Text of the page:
There something wonderfully amorphous about Blue Sky Black Death. The homies never stop working, and it is never the same old shit. One moment they’re dropping some hard-hitting beats with one of rap’s up and coming stars, the next they feel like sweeping you away into post-rock ambient haze. Few musicians stray outside of their own boundaries; Blue Sky Black Death asks which one are left to break. Maybe that’s why they’re one of the most exciting acts on the West Coast.
Their fourth LP, Glaciers, came out a month ago and already (pardon the pun) has made waves for shoegazers everywhere. An ambitious record, both the format and style are decidedly noncommercial. Five tracks, spread out over sixty minutes, might be the finest articulation of electronic shoegaze music in the past few years. At times the listener drifts into the empty cold of trip hop, in others, a symphonic euphoric elation. Listen to ‘II,’ a track which oscillates between a meditative trance and a joyous exaltation over eleven minutes. Whether you want to listen actively or put the record on in the background, Glaciers is great in both respects. Check out the soundcloud stream above and go their bandcamp, where, if you’re lucky, you might snag one of the first vinyl pressings of this excellent record.
Let’s face it – electronic R&B is here to stay. Be it the sad-eyed, inventive crooning of James Blake or the drug-addled sexuality of The Weeknd, producers everywhere are slowing down the beats per minute and tugging harder on your heart strings with every line. In between glitches and pops, ass-shaking low end, and cooing vocals lies the enchanting romantic music of 2013.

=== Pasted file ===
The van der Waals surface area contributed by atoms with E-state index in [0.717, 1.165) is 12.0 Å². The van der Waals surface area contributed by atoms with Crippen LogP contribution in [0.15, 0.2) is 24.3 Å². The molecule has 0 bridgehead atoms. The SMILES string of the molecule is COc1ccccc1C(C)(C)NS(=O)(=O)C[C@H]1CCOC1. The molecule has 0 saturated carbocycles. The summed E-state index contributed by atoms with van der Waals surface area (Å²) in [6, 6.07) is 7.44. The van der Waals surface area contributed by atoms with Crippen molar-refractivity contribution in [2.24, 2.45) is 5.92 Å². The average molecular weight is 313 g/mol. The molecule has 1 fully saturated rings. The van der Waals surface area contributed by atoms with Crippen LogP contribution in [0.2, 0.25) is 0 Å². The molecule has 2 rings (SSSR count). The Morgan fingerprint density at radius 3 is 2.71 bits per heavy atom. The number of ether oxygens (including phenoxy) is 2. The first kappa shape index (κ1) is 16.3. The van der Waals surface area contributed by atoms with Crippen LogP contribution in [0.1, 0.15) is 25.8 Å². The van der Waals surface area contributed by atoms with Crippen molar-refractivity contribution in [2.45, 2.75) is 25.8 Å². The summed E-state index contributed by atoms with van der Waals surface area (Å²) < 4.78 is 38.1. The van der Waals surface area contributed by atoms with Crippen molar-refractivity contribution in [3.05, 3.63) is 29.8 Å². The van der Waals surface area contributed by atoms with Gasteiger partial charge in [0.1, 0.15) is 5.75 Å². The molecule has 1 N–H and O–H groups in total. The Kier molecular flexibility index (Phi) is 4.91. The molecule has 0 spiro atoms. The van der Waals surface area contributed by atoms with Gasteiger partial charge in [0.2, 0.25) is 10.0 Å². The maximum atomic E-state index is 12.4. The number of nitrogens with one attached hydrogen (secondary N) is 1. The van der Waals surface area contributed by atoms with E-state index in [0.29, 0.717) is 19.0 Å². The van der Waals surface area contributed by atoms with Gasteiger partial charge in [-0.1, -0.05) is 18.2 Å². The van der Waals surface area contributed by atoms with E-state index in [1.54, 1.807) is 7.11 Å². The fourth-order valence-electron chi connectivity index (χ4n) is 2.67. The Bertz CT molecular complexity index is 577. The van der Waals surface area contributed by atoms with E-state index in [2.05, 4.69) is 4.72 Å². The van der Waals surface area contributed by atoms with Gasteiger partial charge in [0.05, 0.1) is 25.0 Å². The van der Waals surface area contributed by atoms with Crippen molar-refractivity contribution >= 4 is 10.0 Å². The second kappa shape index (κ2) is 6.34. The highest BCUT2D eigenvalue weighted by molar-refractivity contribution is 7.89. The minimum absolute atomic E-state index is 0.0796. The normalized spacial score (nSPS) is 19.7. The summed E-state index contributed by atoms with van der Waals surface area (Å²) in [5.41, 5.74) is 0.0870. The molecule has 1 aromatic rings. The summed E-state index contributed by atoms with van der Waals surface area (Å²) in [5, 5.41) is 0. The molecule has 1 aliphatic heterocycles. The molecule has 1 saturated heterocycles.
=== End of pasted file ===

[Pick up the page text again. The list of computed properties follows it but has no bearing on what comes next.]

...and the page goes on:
The young production trio of Aaron Miller, Aaron C. Harmon, and Jordan Reyes formed BASECAMP earlier this year. The Nashville production group bring something different from their hometown, but there is a sense of real musicality. “Emmanuel” was their first single, coming out a few months ago, and has been met with almost universal acclaim. It’s easy to see why. The bass line rumbles along, a falsetto melody line that twinges between timbres leads you through the disparate aural forces. A complete pop song, affected and affectionate all at once.
Ted Feighan, who makes music under the name Monster Rally, is one of my favorite musicians these days. He’s been steadily releasing albums for the last few years and they keep getting better and better. His latest is titled Return to Paradise, which to me literally sounds like what paradise might sound like (you should imagine having a blue drink in your hand, which has a little paper umbrella inside of it). If that doesn’t sound like an amazing description to you then I’m not sure we can be friends.
I was listening to one of Rdio’s stations the other day when per chance I came across “Planetarium”, a rather impressive track from Squarepusher. Also known as Tom Jekinson, Squarepusher was/is on the forefront of techno/drum and bass/acid jazz (however you want to label it) combining electronic music with the soul of improvisational jazz.
“Planetarium” to me sounds like some sort of epic space journey, filled with tons of drums, a swell of atmospheric synths and a rhythm that swings between complex and foot tapping delightfulness.
Chris Baio, made famous for playing bass in Vampire Weekend, is continuing to explore his own music and producing through with his side project Baio. Ditching indie rock for electronic music, his newest EP Mira is an upbeat series of jams that remind me of something that Caribou would make. Mira was released today and you can listen to it on Rdio by clicking here.